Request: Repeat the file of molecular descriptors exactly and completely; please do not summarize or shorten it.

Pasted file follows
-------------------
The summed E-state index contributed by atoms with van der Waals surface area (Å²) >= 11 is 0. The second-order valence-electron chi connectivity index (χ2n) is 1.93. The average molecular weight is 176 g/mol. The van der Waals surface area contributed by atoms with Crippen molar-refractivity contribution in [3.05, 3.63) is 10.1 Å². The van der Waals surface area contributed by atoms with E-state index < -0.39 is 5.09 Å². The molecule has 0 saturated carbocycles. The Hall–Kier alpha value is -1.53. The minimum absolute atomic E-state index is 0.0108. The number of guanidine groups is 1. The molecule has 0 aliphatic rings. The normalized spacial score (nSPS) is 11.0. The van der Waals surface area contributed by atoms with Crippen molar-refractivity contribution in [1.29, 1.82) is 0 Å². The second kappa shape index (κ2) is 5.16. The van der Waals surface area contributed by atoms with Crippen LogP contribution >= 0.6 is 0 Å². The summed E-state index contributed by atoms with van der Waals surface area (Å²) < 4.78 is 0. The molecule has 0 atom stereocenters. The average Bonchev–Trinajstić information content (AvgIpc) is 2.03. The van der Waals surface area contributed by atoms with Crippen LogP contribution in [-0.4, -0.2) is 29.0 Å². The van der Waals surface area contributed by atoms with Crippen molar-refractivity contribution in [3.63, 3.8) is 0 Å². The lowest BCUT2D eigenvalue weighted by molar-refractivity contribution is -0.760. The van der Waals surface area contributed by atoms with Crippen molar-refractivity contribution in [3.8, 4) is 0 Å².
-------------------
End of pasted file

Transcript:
The summed E-state index contributed by atoms with van der Waals surface area (Å²) >= 11 is 0. The second-order valence-electron chi connectivity index (χ2n) is 1.93. The average molecular weight is 176 g/mol. The van der Waals surface area contributed by atoms with Crippen molar-refractivity contribution in [3.05, 3.63) is 10.1 Å². The van der Waals surface area contributed by atoms with E-state index < -0.39 is 5.09 Å². The molecule has 0 saturated carbocycles. The Hall–Kier alpha value is -1.53. The minimum absolute atomic E-state index is 0.0108. The number of guanidine groups is 1. The molecule has 0 aliphatic rings. The normalized spacial score (nSPS) is 11.0. The van der Waals surface area contributed by atoms with Crippen molar-refractivity contribution in [1.29, 1.82) is 0 Å². The second kappa shape index (κ2) is 5.16. The van der Waals surface area contributed by atoms with Crippen LogP contribution >= 0.6 is 0 Å². The summed E-state index contributed by atoms with van der Waals surface area (Å²) < 4.78 is 0. The molecule has 0 atom stereocenters. The average Bonchev–Trinajstić information content (AvgIpc) is 2.03. The van der Waals surface area contributed by atoms with Crippen LogP contribution in [-0.4, -0.2) is 29.0 Å². The van der Waals surface area contributed by atoms with Crippen molar-refractivity contribution in [3.63, 3.8) is 0 Å². The lowest BCUT2D eigenvalue weighted by molar-refractivity contribution is -0.760. The van der Waals surface area contributed by atoms with Crippen molar-refractivity contribution in [3.8, 4) is 0 Å².